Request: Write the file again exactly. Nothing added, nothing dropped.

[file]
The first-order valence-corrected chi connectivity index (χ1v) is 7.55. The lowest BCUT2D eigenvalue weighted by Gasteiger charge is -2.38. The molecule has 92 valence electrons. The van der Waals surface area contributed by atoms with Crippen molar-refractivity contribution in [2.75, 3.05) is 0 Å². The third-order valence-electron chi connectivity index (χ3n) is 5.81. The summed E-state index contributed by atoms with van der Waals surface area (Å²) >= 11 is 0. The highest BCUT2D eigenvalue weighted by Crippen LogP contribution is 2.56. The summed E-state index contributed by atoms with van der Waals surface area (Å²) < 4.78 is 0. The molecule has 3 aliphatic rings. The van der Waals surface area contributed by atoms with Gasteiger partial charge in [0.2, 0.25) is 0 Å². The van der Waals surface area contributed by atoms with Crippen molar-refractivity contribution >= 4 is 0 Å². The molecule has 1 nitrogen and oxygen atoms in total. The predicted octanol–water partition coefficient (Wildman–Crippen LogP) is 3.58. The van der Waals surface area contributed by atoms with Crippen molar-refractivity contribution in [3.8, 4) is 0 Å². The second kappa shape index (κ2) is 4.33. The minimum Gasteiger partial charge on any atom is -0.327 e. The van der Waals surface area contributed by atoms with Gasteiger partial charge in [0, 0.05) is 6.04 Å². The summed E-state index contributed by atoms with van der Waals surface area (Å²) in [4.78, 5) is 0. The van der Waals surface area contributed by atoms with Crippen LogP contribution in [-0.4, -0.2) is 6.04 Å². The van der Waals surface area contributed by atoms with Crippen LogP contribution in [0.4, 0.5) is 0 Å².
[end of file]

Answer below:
The first-order valence-corrected chi connectivity index (χ1v) is 7.55. The lowest BCUT2D eigenvalue weighted by Gasteiger charge is -2.38. The molecule has 92 valence electrons. The van der Waals surface area contributed by atoms with Crippen molar-refractivity contribution in [2.75, 3.05) is 0 Å². The third-order valence-electron chi connectivity index (χ3n) is 5.81. The summed E-state index contributed by atoms with van der Waals surface area (Å²) >= 11 is 0. The highest BCUT2D eigenvalue weighted by Crippen LogP contribution is 2.56. The summed E-state index contributed by atoms with van der Waals surface area (Å²) < 4.78 is 0. The molecule has 3 aliphatic rings. The van der Waals surface area contributed by atoms with Gasteiger partial charge in [0.2, 0.25) is 0 Å². The van der Waals surface area contributed by atoms with Crippen molar-refractivity contribution >= 4 is 0 Å². The molecule has 1 nitrogen and oxygen atoms in total. The predicted octanol–water partition coefficient (Wildman–Crippen LogP) is 3.58. The van der Waals surface area contributed by atoms with Crippen molar-refractivity contribution in [3.8, 4) is 0 Å². The second kappa shape index (κ2) is 4.33. The minimum Gasteiger partial charge on any atom is -0.327 e. The van der Waals surface area contributed by atoms with Gasteiger partial charge in [0, 0.05) is 6.04 Å². The summed E-state index contributed by atoms with van der Waals surface area (Å²) in [4.78, 5) is 0. The van der Waals surface area contributed by atoms with Crippen LogP contribution in [-0.4, -0.2) is 6.04 Å². The van der Waals surface area contributed by atoms with Crippen LogP contribution in [0.4, 0.5) is 0 Å².